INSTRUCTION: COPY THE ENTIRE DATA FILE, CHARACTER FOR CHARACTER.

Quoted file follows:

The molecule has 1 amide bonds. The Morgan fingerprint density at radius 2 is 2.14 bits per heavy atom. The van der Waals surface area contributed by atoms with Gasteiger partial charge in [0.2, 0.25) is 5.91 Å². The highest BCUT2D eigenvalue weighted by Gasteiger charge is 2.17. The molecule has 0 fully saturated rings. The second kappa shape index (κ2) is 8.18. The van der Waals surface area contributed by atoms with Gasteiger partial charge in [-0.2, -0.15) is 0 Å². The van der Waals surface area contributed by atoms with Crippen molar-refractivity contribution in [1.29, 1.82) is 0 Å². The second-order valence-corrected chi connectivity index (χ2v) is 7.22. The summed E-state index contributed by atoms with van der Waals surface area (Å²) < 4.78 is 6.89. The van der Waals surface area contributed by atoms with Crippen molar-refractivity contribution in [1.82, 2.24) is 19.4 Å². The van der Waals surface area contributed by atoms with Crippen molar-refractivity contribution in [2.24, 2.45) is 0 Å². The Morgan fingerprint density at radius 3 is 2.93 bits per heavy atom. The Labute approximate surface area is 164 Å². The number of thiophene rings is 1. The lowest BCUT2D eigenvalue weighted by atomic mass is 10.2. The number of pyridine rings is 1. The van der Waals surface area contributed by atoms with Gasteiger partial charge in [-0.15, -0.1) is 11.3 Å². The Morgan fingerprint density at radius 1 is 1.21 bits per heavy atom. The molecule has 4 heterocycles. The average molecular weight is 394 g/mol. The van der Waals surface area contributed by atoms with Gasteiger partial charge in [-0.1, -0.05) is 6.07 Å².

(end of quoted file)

The molecule has 1 amide bonds. The Morgan fingerprint density at radius 2 is 2.14 bits per heavy atom. The van der Waals surface area contributed by atoms with Gasteiger partial charge in [0.2, 0.25) is 5.91 Å². The highest BCUT2D eigenvalue weighted by Gasteiger charge is 2.17. The molecule has 0 fully saturated rings. The second kappa shape index (κ2) is 8.18. The van der Waals surface area contributed by atoms with Gasteiger partial charge in [-0.2, -0.15) is 0 Å². The van der Waals surface area contributed by atoms with Crippen molar-refractivity contribution in [1.29, 1.82) is 0 Å². The second-order valence-corrected chi connectivity index (χ2v) is 7.22. The summed E-state index contributed by atoms with van der Waals surface area (Å²) < 4.78 is 6.89. The van der Waals surface area contributed by atoms with Crippen molar-refractivity contribution in [1.82, 2.24) is 19.4 Å². The van der Waals surface area contributed by atoms with Crippen molar-refractivity contribution in [2.24, 2.45) is 0 Å². The Morgan fingerprint density at radius 3 is 2.93 bits per heavy atom. The Labute approximate surface area is 164 Å². The number of thiophene rings is 1. The lowest BCUT2D eigenvalue weighted by atomic mass is 10.2. The number of pyridine rings is 1. The van der Waals surface area contributed by atoms with Gasteiger partial charge in [-0.15, -0.1) is 11.3 Å². The Morgan fingerprint density at radius 1 is 1.21 bits per heavy atom. The molecule has 4 heterocycles. The average molecular weight is 394 g/mol. The van der Waals surface area contributed by atoms with Gasteiger partial charge in [-0.1, -0.05) is 6.07 Å².